The new 909 includes a 16-step sequencer and TR-REC programming with both step and tap writing modes. The company also says that the TR-09 offers more flexibility than the original thanks to improved controls that allow for adjustments without stopping the beat. It also offers MIDI and USB connections for getting sounds out from the instrument to use elsewhere. The best part? It's set to retail for $399.
This isn't the first time Roland has paid homage to the TR-909. In 2014, the company announced the AIRA line with a range of devices that brought the sounds of the 808, 909 and 303 to synth and drum machine fans decades later. Speaking of the 303, the second of today's announcements is a fresh take on that bass synth. The new TB-03 also makes use of ACB tech to harness "authentic sound and character of the original." Besides the pitch and time write modes from the TB-303, the TB-03 adds a step write option and the ability to switch between modes while a loop is playing. It also packs an LED display and those handy MIDI and USB connections in the $349 package.
Last but not least, there's a new version of the VP-330 Vocoder Plus. The new gear is labeled the VP-03 and like the other two members of the group, it too uses ACB technology to offer the sounds of the original instrument with a mix of synth and human voice. Vocoder, voice and string sources remain and there are inputs for an XLR microphone and optional keyboard as well. Other new features include 16-chord memory setups for one-finger playback, voice step sequencer for even more rhythmic effects and both MIDI and micro USB connectivity. The VP-03 will also set you back $349.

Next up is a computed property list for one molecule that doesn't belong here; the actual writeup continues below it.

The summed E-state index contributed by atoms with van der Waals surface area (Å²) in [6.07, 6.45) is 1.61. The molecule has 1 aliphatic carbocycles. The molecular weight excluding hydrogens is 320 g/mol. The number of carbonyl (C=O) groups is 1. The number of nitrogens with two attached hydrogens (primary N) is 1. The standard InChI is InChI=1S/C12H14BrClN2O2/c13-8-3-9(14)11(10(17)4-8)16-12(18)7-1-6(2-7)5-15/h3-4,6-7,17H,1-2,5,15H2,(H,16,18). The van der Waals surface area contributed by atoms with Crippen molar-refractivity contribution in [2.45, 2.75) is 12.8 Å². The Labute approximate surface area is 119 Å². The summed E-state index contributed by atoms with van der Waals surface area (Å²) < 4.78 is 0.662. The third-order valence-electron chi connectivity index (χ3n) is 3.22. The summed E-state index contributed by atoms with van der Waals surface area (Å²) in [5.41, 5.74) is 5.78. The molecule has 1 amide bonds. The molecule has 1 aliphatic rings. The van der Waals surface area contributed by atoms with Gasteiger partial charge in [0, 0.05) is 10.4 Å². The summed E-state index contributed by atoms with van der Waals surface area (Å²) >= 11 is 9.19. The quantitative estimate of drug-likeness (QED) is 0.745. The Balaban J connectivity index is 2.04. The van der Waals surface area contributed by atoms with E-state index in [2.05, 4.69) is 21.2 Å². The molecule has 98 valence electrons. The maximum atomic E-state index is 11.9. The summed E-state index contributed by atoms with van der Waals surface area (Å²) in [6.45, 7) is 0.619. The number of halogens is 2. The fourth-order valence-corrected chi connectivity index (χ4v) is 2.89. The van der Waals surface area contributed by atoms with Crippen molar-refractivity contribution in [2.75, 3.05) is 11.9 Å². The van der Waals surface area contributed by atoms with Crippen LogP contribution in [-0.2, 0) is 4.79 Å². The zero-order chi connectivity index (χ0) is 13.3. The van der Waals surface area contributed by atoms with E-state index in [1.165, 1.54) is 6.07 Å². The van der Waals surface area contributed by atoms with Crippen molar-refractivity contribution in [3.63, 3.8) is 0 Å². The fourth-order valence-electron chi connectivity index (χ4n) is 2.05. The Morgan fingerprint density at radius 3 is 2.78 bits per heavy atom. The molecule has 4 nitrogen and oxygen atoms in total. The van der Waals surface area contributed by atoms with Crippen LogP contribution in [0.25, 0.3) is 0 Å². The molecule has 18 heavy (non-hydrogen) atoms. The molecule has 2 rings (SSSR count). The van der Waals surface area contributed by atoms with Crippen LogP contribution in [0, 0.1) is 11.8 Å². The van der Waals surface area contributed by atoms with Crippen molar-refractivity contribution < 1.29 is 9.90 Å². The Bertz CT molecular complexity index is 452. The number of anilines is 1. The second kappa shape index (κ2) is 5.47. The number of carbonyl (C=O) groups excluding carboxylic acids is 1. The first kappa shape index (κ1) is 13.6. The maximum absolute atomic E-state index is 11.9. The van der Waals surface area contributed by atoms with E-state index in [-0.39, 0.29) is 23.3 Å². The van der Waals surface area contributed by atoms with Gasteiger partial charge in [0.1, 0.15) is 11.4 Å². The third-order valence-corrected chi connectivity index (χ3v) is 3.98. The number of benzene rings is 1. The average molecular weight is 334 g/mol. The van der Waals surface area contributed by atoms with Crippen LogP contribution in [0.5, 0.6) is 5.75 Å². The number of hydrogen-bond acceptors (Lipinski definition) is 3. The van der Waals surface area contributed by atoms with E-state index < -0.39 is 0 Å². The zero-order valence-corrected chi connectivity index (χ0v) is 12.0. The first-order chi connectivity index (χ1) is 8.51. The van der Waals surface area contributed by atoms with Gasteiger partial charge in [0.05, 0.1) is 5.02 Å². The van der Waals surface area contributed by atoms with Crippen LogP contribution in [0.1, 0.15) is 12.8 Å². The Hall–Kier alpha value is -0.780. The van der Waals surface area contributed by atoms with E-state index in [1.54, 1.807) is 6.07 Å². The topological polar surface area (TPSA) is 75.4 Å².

Unfortunately, Roland didn't announce when you'll be able to nab one or more members of the group. It's also not the only company reviving old classics as Korg brought back a number of instruments including the ARP Odyssey and MS-20. Moog has also put some of its older synths back in production, most recently reviving the the Minimoog Model D.